Weekly Markets Insight Report March 19th, 2018 - London Academy of Trading

Equities and Fixed Income - highly intertwined:

The sentiment is that global growth should continue its firm track that the G-3 and Chinese economies will keep performing strongly as expected.

One should look for central banks to reduce their accommodation similarly to consensus expectations and with that backdrop, look for bond yields to rise mildly, the USD to be relatively flat and equity markets to rise.

Over the last 50 years, share prices have tended to decline when yields rise sharply over a month, according to a study published by Goldman Sachs. They defined that as a move of about 40 bps under current conditions. That is approximately what the market experienced in the month through February 1st. That sent the S&P 500 Index to its first 10% correction in two years.

The speed of rising interest rates poses a more immediate risk to equities than does the level of rates.

A yield above 4.0% on 10-year Treasuries (T10) would erode stock valuations however long it takes to get there, however, Goldman noted that it only expects yields to rise gradually, to 3.25% at the end of this year and 3.6% by the end of 2019. That’s up from 2.845% as at Friday’s close.

Source: U.S. Treasury, Spotlight Ideas

Source: U.S. Treasury, Spotlight Ideas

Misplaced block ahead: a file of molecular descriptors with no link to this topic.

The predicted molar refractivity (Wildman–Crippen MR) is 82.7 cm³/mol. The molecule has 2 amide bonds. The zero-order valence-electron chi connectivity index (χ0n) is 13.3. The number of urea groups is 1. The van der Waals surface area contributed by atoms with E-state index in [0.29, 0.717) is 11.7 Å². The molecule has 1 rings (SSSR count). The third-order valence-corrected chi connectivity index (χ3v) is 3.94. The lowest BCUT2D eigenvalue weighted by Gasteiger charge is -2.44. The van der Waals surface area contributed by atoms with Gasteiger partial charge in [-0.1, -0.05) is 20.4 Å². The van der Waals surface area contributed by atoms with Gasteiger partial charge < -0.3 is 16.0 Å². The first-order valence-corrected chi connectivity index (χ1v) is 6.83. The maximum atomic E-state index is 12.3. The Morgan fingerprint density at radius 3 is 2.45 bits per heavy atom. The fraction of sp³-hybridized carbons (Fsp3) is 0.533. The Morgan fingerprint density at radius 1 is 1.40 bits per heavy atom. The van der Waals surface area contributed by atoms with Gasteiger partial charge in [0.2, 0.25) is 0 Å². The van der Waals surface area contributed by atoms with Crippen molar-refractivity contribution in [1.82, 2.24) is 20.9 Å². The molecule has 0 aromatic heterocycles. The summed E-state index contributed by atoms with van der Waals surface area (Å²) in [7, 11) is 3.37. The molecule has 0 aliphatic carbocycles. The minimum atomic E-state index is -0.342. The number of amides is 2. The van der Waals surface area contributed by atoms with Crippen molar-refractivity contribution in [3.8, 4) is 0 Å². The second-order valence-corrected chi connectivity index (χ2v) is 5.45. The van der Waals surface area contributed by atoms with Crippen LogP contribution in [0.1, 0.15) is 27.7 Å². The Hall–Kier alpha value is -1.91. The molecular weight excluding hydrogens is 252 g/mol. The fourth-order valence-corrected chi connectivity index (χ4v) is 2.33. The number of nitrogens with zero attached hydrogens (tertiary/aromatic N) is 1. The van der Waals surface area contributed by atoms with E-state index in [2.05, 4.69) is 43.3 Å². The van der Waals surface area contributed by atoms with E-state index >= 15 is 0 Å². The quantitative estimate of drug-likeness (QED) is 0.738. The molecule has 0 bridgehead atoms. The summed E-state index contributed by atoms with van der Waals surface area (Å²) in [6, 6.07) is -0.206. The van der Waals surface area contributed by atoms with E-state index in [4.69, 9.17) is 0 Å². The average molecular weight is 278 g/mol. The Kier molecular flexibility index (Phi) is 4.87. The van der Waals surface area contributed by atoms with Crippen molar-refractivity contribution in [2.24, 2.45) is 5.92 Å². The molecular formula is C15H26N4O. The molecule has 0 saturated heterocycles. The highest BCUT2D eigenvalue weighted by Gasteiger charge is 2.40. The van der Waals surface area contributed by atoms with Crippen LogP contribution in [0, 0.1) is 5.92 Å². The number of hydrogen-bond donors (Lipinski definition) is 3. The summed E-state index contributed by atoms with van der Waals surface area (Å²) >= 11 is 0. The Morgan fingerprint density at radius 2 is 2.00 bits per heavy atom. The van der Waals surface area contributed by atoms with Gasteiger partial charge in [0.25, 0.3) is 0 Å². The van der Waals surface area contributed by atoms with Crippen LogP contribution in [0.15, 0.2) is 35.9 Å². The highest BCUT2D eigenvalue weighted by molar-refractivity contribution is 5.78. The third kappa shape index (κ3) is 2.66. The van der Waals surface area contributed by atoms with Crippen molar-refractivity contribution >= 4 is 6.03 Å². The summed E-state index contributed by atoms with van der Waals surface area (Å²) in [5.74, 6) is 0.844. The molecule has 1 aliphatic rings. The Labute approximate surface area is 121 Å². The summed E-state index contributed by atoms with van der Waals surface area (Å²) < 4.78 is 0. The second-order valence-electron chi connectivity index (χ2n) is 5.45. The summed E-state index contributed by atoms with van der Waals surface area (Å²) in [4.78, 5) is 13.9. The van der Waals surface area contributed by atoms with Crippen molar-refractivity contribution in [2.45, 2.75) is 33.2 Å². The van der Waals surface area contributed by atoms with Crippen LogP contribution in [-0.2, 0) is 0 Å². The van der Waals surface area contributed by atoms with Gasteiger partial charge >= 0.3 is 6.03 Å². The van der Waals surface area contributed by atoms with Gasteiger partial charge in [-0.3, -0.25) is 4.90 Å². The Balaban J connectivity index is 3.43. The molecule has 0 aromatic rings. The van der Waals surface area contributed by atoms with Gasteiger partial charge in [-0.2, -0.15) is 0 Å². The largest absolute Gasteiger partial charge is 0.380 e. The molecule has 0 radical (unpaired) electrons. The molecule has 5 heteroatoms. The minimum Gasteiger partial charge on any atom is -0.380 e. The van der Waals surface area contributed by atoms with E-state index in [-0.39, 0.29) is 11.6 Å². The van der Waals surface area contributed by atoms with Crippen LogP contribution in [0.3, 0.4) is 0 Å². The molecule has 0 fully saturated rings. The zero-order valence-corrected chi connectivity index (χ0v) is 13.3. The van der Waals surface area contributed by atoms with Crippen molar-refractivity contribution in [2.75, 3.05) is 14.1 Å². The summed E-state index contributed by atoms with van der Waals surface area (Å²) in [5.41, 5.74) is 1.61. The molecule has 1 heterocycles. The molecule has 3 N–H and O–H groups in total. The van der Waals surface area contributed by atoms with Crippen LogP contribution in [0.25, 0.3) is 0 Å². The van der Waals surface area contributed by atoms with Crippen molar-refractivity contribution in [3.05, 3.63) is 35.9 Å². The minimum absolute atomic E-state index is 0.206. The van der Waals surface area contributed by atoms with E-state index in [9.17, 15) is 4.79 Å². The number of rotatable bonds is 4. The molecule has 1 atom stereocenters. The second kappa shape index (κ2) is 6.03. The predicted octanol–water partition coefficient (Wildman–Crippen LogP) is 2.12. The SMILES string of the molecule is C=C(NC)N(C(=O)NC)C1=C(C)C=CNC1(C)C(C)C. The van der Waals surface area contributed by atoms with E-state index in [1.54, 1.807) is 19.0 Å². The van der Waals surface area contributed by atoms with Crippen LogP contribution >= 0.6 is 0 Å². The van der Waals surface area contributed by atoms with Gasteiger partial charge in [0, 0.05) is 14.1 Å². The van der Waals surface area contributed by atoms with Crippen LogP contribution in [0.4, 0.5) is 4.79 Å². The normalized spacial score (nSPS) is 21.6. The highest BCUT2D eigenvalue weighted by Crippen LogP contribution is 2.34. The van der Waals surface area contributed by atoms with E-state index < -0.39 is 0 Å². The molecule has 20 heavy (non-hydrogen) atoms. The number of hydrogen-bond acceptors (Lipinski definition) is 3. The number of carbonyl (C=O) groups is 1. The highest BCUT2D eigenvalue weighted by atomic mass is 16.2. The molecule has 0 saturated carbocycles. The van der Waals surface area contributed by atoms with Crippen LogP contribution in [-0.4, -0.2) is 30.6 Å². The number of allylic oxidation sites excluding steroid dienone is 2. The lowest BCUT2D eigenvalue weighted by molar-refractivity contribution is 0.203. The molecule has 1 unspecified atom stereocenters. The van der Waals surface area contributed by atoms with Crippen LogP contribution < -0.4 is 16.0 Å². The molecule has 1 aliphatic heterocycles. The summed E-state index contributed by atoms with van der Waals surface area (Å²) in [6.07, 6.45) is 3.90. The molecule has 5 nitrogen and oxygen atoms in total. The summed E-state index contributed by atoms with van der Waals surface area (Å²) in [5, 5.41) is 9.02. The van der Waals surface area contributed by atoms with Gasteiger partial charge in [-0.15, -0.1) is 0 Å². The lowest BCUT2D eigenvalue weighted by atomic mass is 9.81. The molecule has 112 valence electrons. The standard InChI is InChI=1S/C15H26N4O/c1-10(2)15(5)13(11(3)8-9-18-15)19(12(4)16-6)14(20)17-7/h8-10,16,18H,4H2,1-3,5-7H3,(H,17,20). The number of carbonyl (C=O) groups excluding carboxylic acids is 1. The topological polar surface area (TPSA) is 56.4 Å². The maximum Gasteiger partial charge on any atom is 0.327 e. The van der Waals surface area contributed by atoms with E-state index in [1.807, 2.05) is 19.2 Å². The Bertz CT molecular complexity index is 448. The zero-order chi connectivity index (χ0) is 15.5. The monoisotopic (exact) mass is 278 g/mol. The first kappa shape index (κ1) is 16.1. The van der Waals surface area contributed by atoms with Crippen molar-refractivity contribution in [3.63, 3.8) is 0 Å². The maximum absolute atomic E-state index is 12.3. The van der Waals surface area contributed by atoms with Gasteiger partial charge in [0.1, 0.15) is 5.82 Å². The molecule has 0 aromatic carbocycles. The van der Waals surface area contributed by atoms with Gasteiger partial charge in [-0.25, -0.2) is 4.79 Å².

Wall Street inched up on Friday as investors struggled to shrug off political uncertainty in Washington.

U.S. President Donald Trump has decided to fire national security adviser H.R. McMaster, according to the Washington Post. It’s the latest in a string of White House firings and resignations. Last week former economic adviser Gary Cohn resigned after speaking out against Trump’s tariffs on steel and aluminum while Secretary of State Rex Tillerson was fired earlier this week.

 

Meanwhile, markets were in once again in turmoil over a potential trade war. A Trump imposed import tariff on steel and aluminum has left traders on edge, as increased fears of a global trade war weigh on investor appetite for riskier assets.

German stocks were mixed after the close on Friday, as gains in the Telecoms, Food & Beverages and Insurance sectors led shares higher while losses in the Software, Financial Services.

At the close in Frankfurt, the DAX rose 0.36%, while the MDAX index declined 0.76%, and the TecDAX index declined 0.65%.

French stocks were higher after the close on Friday, as gains in the Oil & Gas, Utilities and Financials sectors led shares higher.

At the close in Paris, the CAC 40 gained 0.29%, while the SBF 120 index climbed 0.19%.

Foreign Exchange

The U.S. Dollar remained broadly lower against other major currencies on Friday, after the release of downbeat U.S. housing sector data. The U.S. Commerce Department reported on Friday that housing starts decreased 7.0% to 1.236 million units last month, compared to forecasts for an increase to 1.290 million units.

The report also showed that building permits fell 5.7% to 1.298 million units in February, disappointing expectations for a rise to 1.320 million units.

Adding to concerns over U.S. politics, fears of potential trade wars were reignited after Donald Trump announced plans this week to impose tariffs on up to $60 Billion of Chinese imports, specifically targeting the technology and telecommunications sectors.

The U.S. Dollar Index, which measures the greenback’s strength against a trade-weighted basket of six major currencies, was down 0.19% at 89.97 off a one-week high of 90.17 on Thursday.

The Euro and Sterling were still higher, with EURUSD up 0.14% at 1.2323 and with GBPUSD rising 0.24% to 1.3971.